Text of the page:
Chasing Alzheimer’s with Blood and Artificial Intelligence
Will Atkinson | November 2nd, 2023
Pull open your drawer, unfasten the lid of a pill bottle, and look inside to discover decades of labor and billions of dollars of resources dedicated to alleviating your headache. Between the two inextricably linked fields of drug discovery and development, it has been estimated that the annual nationwide expenses in the field total to roughly $139.2 billion. Alongside other elite institutions, “Vanderbilt ranks as a leader in [pharmacology] for academia, industry and government,” performing research to identify new therapeutic targets and mechanisms to remedy formidable diseases. Among many other brilliant scientists, third year pharmacology PhD student Emma Webb leads the charge with her work on the PAR4 receptor in the Hamm Lab , hoping to develop an improved anti-inflammatory medication.
PAR4 (protease-activated receptor 4) is part of the PAR family, a family of GPCR receptors that is found on the surface of platelet cells. These receptors are activated by enzymes called serine proteases that cleave tethered ligands. These ligands go on to function as agonists, which initiate several pathways that ultimately serve the function of activating the platelets’ coagulation cascade.
In her breakthrough 2017 paper, Dr. Heidi Hamm, PI of the Hamm Lab, discovered the discrepancy between PAR1 and PAR4, which formed the basis for the PAR4 project. Hamm discerned that PAR1 requires a low level of the enzyme thrombin to be activated and, consequently, propagates a nearly constant – albeit low-level – platelet activating pathway; conversely, PAR4 necessitates a higher concentration of thrombin in order to be activated, and elicits a far more robust coagulation pathway. Moreover, this high level of PAR4-induced platelet aggregation occasionally manifests as pathological: its sometimes constitutive activation and the resulting hypercoagulation have been linked to Alzheimer’s disease, acute kidney disease, and many other conditions.
It was not, however, intrinsic interest in PAR4, or even the heroic goal of curing Alzheimer’s disease, that provoked Webb’s interest in the project. Rather, since the inception of her PhD, it has been the uniquely comprehensive “early stage drug discovery team between the Lindsley, Meiler, and Hamm labs” (which focus on medicinal chemistry, computational modeling, and pharmacology, respectively) that spurs Webb’s interest in PAR4 – with the three labs converging on the receptor project. Within this massive undertaking, Webb’s niche identifies the short-downstream effects of the activation of PAR4 and how they directly trigger platelet aggregation. Unfortunately, the structure of the PAR4 binding pocket is currently unknown, obfuscating Webb’s ability to study these PAR4 pathways.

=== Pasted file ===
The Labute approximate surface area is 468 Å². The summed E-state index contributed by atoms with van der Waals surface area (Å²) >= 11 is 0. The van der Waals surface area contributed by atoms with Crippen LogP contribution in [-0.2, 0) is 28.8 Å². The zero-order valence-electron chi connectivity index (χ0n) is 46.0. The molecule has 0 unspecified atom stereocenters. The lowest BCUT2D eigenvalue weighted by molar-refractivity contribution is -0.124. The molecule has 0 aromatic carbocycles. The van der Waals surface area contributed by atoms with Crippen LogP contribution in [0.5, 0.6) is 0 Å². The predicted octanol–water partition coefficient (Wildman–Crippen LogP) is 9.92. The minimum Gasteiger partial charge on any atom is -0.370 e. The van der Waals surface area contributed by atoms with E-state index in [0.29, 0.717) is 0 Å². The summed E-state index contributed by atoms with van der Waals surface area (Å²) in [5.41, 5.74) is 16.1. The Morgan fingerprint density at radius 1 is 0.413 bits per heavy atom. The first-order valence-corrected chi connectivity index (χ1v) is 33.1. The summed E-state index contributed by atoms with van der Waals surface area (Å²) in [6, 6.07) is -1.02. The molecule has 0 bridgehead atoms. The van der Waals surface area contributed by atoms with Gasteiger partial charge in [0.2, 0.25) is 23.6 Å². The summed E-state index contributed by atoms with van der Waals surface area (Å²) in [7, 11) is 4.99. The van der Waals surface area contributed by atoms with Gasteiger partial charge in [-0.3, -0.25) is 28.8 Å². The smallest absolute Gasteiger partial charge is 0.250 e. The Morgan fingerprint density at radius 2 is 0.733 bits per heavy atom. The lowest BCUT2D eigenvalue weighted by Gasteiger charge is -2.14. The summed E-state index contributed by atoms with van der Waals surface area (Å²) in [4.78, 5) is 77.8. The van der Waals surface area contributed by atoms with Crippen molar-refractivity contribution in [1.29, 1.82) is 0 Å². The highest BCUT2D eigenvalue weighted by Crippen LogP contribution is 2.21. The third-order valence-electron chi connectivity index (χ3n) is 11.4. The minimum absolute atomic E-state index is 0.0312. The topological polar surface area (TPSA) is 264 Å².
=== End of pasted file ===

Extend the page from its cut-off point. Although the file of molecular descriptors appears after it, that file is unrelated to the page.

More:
Webb and the rest of the drug discovery triumvirate employ an innovative technique known as homology modeling in order to circumvent this issue. The purpose of a homology model is to analyze the structure and the quality of ligand docking on structurally understood receptors in order to infer specific unknown attributes about a similar receptor.
These homology models make use of artificial intelligence’s ability to detect patterns between the primary structure and the resulting shape of hundreds of thousands of known proteins. In the case of PAR4, the primary structure is known, so the homology model – which makes the assumption that it features a binding pocket that closely resembles that of PAR1 – seeks to predict how the tethered ligand activates the receptor, and the shape of both of those subunits. Further, “the homology model [generates] different versions of the receptor [before] doing more computational refine[ment] to find the…most probable structure,” based on overall predicted stability.
One critical fallback of a homology model is that the computationally generated structure is entirely subject to error on the part of the model. These models are generally accurate, but several assumptions are made during the process of the model building. In order to mitigate the downside of the assumptions that are made, a new homology model called AlphaFold was released in 2021, which provides scientists with the ability to generate 3D structures that, “by making use of x-ray crystal structure libraries, does not require the user to input known structures,” unmooring us from our preconceived notions about these receptors. With these theoretical protein structures, Webb uses a model to “run a binding simulation between the ligand and the receptor.” In order to test the validity of these modeled ligand-receptor interactions, Webb and co. run experiments with the agonists – generated by the Lindsley Lab – that the model deems most probable, and test their resulting activation on platelets using flow cytometry.
If this three-headed group is able to find the shape of the binding pocket and ascertain specific details about the downstream pathways, they “will likely file for a patent and partner with a pharmaceutical company” to develop an anti-inflammatory drug [to downregulate PAR4 function] that could “be the new ibuprofen.” While it may be “too soon to know” exactly where the PAR4 project will go, Webb and Vanderbilt’s Pharmacology team is bounding towards the future.
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